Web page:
St. Louis, Missouri
Beginning in 1991, Byron Grant chaired Webster University’s Department of Theatre and Dance and headed the musical theatre program. At Webster and through the Educational Theatre Association, he pursud the idea that the quality of American musical theatre can be sustained by nurturing young artists to meet the demands of evolving forms of theatre.
To do this, he selected non-traditional musicals for his students to study and perform. He led workshops with high school students in Missouri and around the country. At the International Thespian Festival, he regularly presented a workshop in auditioning for musical theatre and for many years served as accompanist for students auditioning for scholarships. He also presented workshops at various state Thespian conferences and at performing arts high schools.
Mr. Grant served two-year terms as president and vice president of the Educational Theatre Association and was a member of the task force to revise the Association’s constitution and by-laws.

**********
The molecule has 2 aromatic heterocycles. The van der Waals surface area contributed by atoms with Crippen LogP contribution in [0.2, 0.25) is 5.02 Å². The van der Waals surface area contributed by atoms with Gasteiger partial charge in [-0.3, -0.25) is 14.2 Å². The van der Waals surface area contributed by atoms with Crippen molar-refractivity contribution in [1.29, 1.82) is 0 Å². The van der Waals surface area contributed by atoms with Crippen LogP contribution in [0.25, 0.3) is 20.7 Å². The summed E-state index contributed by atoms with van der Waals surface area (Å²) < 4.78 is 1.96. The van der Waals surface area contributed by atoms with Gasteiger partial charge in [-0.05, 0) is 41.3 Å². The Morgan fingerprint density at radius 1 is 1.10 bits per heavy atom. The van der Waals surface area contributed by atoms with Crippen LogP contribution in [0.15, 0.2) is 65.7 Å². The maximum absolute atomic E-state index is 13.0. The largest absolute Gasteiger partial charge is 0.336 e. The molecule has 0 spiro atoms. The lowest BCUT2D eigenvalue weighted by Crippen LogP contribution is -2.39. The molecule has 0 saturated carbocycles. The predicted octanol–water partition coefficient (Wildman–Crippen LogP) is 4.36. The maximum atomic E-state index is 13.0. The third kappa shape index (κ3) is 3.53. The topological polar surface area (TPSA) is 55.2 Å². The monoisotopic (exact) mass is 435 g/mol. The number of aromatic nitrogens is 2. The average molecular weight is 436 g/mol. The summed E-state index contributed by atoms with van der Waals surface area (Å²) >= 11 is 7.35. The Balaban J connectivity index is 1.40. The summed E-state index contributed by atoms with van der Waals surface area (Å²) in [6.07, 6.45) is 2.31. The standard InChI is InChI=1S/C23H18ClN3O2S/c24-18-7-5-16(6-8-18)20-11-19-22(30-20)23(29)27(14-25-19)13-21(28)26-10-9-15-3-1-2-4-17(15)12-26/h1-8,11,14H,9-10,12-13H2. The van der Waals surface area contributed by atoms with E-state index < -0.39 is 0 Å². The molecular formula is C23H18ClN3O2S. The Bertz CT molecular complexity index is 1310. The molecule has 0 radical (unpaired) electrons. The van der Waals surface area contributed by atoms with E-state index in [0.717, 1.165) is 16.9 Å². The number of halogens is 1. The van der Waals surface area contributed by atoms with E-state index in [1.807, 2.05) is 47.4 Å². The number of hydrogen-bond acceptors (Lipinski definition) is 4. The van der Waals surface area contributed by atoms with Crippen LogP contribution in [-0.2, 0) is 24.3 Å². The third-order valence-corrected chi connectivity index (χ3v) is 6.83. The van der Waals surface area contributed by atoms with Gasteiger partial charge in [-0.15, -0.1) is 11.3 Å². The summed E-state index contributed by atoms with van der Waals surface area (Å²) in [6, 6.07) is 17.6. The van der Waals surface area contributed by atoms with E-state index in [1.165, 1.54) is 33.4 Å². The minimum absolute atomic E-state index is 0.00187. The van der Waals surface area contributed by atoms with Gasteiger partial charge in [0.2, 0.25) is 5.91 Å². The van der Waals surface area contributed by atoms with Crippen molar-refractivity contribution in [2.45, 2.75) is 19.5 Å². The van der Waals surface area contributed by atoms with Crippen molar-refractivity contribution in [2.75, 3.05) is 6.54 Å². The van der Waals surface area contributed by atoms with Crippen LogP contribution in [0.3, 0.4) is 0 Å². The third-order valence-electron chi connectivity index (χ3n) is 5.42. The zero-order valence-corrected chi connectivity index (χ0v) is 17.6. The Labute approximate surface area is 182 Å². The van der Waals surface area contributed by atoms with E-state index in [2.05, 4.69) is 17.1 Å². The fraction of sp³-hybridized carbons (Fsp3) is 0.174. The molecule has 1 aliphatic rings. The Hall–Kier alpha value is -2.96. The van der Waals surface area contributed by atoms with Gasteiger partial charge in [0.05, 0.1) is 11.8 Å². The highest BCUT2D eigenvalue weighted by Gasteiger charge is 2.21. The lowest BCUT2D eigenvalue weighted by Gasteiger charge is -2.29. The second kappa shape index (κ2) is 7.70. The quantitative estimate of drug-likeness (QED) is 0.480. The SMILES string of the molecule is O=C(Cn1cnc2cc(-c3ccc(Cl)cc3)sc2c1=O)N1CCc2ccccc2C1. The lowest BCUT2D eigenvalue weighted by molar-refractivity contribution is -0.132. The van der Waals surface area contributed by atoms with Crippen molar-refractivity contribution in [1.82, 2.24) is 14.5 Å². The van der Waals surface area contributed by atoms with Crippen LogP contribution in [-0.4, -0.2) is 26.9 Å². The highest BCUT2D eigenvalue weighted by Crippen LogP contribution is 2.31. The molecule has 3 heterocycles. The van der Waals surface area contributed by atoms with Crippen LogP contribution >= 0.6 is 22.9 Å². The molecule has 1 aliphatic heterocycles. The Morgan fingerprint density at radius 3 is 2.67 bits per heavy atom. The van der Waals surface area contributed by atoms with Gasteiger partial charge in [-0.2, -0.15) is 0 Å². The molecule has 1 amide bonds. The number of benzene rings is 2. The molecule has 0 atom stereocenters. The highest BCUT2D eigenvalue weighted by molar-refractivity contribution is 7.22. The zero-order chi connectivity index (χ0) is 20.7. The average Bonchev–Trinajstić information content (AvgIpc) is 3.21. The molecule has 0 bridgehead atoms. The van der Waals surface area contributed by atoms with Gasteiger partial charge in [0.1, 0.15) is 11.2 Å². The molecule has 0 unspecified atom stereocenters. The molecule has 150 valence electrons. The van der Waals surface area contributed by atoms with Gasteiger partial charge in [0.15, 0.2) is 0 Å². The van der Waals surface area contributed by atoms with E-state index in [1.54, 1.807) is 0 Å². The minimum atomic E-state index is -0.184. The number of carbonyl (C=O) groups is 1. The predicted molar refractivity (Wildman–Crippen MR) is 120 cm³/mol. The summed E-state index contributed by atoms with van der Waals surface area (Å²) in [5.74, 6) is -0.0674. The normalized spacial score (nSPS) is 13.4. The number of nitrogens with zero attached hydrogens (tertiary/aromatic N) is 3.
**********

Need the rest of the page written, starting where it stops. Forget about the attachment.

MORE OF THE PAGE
In 1999, Mr. Grant received the William T. Kemper Award for Excellence in Teaching from his peers at Webster University. The same year, he was honored with the Governor’s Award for Excellence in Teaching by Missouri Governor Mel Carnahan. An endowed scholarship named for Mr. Grant was established for students in Webster’s musical theatre program.
Mr. Grant held a master’s degree in music from Southern Illinois University in Carbondale, a Bachelor of Arts degree from Huntington College, and diplomas from the Conservatoire de Musique and the American Musical and Dramatic Academy. He taught vocal music and was the director of musical productions at Baker High School in Columbus, Georgia, and a faculty member of the American Musical and Dramatic Academy before joining the faculty at Webster University.
In his letter of recommendation for Mr. Grant, Ronald L. Longstreth, former executive director of the Educational Theatre Association, wrote, “He is a great goodwill ambassador for EdTA and is constantly encouraging other universities to become acquainted with Thespians and EdTA. What is best for theatre students and teachers is his focus. EdTA is better as a result of his involvement.”